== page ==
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HBO Max's Peacemaker surprised everyone by taking an obscure DC character like two people cared about, turning him into a bastard, and then still making us care about the guy. A big part of that is due to James Gunn's writing and John Cena's interpretation, but an even bigger part, in our opinion, is because of that incredible opening sequence, which depicts the entire cast performing a ridiculous dance number to glam metal anthem "Do Ya Wanna Taste It" by Wig Wam. But there's more to that sequence than meets the eye. Early on, Gunn let viewers know that the intro would somehow foreshadow the show's storyline -- and, with the season now over, it is our duty to look back and figure out how. Spoilers ahead, duh.

(Are we gonna embed that video every time we talk about this show? Yeah, probably. You're welcome for the 2 cents in YouTube revenue, Wig Wam.)

First of all, Gunn has already revealed in post-season finale interviews that the main significance of the intro was the song of choice: the "It" in "Do Ya Wanna Taste It" isn't anything sexual as you might have imagined from Robert Patrick's sensual hip gyrations in the dance sequence but to badass government agent Jennifer Harcourt's blood. As in the blood she ended up choking on after being shot in the finale. Gunn even made the song play again over that moment, which seems painfully obvious in retrospect.

But that's not the only hidden meaning here. Gunn has also talked about how having this “absolutely ludicrous, goofy, nonsense dance, but combined with everybody being absolutely dead serious” perfectly represents the contrasts of this show -- a violent comedy full of dick jokes but also a surprising number of heartfelt moments. On a plot-specific level, the characters' dead serious faces while dancing like marionettes is a great metaphor for the fact that most of them are being manipulated: some by Amanda Waller's machinations, and others by the “butterfly” aliens that literally crawl into their brains and take over their bodies. 

As for those amazing dance moves themselves, it's been pointed out that the choreography sure looks a lot like the movement of the ships in the game Space Invaders, foreshadowing the alien invasion in the story. That appears to be a fortunate coincidence, but what probably isn't is the moment when Peacemaker shoots at the camera ...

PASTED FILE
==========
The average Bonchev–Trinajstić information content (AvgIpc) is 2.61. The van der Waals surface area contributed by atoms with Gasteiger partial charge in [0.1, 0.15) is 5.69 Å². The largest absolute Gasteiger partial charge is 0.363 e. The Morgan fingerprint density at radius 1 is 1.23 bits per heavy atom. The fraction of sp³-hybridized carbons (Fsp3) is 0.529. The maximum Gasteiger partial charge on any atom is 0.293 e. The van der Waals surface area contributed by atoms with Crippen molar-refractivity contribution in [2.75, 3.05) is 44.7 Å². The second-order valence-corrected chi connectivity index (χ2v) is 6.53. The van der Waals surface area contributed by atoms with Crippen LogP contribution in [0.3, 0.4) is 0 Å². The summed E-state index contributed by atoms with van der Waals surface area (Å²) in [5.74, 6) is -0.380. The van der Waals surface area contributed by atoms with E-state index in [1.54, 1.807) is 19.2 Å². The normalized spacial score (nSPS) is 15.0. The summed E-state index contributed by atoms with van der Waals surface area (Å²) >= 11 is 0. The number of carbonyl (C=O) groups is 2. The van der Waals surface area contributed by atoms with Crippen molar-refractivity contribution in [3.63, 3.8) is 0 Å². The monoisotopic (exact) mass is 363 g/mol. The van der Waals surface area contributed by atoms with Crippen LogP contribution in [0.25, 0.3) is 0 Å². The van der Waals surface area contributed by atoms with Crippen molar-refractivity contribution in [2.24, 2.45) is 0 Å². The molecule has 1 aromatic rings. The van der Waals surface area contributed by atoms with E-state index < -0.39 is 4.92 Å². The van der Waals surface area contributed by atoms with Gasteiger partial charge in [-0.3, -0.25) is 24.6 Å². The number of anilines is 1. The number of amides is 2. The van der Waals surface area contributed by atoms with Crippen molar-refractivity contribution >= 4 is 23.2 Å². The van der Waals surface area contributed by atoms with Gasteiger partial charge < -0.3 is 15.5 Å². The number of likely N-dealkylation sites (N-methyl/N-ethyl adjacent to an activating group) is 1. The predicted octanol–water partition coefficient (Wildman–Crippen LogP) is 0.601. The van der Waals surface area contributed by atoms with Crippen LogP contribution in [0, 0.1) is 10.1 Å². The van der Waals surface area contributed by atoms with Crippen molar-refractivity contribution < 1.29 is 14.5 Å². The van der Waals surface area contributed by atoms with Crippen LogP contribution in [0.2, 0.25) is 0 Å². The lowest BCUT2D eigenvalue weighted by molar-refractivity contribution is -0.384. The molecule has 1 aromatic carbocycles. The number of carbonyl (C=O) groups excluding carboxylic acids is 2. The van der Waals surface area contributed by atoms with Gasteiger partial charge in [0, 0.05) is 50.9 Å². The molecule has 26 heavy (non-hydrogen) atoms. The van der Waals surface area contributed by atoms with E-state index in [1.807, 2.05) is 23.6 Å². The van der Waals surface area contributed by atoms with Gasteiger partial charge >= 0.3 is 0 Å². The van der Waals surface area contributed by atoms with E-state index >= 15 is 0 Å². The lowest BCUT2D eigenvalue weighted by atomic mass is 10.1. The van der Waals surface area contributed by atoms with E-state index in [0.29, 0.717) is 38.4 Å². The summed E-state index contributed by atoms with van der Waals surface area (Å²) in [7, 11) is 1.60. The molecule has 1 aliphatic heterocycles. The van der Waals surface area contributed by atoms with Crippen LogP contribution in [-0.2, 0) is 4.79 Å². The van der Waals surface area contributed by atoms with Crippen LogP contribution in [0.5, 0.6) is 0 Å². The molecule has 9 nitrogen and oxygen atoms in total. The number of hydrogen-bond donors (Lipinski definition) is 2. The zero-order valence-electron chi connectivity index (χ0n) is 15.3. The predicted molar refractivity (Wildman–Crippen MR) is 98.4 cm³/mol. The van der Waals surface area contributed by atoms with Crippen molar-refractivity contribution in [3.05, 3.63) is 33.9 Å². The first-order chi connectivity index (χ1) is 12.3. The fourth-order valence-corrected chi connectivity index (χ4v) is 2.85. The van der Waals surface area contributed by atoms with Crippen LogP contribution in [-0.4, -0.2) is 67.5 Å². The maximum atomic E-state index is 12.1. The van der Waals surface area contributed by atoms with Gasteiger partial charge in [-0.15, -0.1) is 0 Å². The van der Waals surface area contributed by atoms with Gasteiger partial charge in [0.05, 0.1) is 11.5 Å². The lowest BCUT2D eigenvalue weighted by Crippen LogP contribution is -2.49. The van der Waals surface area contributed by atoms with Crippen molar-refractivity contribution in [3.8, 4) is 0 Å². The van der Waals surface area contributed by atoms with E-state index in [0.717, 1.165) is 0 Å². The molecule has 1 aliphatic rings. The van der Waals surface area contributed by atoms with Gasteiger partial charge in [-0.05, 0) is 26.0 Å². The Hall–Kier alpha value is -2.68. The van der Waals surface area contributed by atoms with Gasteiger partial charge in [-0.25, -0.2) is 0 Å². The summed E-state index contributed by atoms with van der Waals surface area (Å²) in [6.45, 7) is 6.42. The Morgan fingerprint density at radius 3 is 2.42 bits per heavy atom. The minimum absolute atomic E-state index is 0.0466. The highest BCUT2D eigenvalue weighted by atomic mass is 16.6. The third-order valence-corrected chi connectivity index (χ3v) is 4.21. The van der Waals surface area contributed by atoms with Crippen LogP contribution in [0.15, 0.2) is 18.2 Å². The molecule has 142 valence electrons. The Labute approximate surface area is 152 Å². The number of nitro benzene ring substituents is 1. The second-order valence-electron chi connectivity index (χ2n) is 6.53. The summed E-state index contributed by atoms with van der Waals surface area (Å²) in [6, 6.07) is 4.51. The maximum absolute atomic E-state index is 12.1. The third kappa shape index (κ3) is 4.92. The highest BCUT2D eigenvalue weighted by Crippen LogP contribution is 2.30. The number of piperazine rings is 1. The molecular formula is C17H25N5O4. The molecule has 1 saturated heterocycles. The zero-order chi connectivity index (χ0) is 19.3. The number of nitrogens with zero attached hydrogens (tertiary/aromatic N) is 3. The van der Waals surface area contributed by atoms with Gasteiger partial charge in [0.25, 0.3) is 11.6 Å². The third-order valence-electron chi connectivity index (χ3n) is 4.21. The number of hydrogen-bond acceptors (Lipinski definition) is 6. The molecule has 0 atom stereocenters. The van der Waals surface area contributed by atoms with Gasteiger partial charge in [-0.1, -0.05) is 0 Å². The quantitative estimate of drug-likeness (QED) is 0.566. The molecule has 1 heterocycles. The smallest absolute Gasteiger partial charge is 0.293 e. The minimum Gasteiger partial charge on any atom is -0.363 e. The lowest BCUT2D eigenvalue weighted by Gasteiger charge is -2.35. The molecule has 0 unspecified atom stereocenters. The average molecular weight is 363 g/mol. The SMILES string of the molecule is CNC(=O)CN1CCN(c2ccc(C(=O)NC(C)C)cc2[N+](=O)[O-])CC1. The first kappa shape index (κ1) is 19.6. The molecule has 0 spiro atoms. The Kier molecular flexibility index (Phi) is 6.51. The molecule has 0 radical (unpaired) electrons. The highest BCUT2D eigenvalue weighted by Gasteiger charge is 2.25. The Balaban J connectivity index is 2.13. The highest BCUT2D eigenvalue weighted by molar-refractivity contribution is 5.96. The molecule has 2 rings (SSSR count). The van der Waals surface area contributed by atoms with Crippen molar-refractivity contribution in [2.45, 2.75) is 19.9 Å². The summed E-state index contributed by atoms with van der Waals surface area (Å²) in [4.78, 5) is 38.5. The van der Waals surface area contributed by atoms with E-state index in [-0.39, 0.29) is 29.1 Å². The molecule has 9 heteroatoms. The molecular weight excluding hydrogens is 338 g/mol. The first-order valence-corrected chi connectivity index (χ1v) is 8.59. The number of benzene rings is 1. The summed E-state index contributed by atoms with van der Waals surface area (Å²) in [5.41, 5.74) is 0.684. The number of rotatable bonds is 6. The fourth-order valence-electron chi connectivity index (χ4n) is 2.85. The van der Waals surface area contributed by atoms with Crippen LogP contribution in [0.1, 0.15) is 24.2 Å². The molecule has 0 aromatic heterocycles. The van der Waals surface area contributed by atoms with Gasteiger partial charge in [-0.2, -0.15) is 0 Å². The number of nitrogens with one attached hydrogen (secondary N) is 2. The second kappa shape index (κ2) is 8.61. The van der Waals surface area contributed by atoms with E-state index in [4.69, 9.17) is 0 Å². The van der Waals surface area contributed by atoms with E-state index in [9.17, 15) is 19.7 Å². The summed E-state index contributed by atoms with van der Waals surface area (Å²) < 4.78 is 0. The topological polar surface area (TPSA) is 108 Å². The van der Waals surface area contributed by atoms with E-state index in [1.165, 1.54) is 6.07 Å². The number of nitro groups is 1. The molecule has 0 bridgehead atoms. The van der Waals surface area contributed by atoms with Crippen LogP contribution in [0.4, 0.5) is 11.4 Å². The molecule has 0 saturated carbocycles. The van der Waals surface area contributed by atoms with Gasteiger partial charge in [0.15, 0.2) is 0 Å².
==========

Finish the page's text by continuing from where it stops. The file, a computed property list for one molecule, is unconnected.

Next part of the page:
John Cena in Peacemaker intro sequence.

HBO

… and we cut to Robert Patrick, who plays his evil Nazi dad and dies from a son-inflicted gunshot to the head in the next to last episode. Meaning that the last thing he saw was something much like the screenshot above, minus the neon lights and such.

Robert Patrick in Peacemaker intro sequence.

HBO

Unless he has really bad cataracts.

Another hint hidden in the dancing is the fact that Judomaster is only glimpsed at for most of the sequence, which according to actor Nhut Le represents the fact that he spends most of the season sneaking around on people. Whether this was an intentional choice or something Gunn told the actor to justify cutting most of his moves is unclear, but it works either way.

Finally, Gunn said on the official Peacemaker podcast that the intro is kind of a Rorschach test for the show: “It just always tells a different story. You'll see as our story gets darker, deeper, and more sad, that the dance itself kind of becomes more sad and more serious and less funny.” Hence the tonal whiplash on episode 7, where we go from the harrowing flashback of Peacemaker accidentally killing his brother to Wig Wam's riffs. The dead serious look on Peacemaker's face as he dances does take a whole new meaning in that moment -- especially considering that the character has a personal and redemptive connection to dumb hair metal music, according to Gunn.

There, those are the secrets of the Peacemaker opening credits unraveled. The only mystery now is how the hell Gunn is gonna top that next season. Our money's on an interpretative ballet number.

Follow Maxwell Yezpitelok's heroic effort to read and comment on every '90s Superman comic at Superman86to99.tumblr.com.  

Top image: HBO

 

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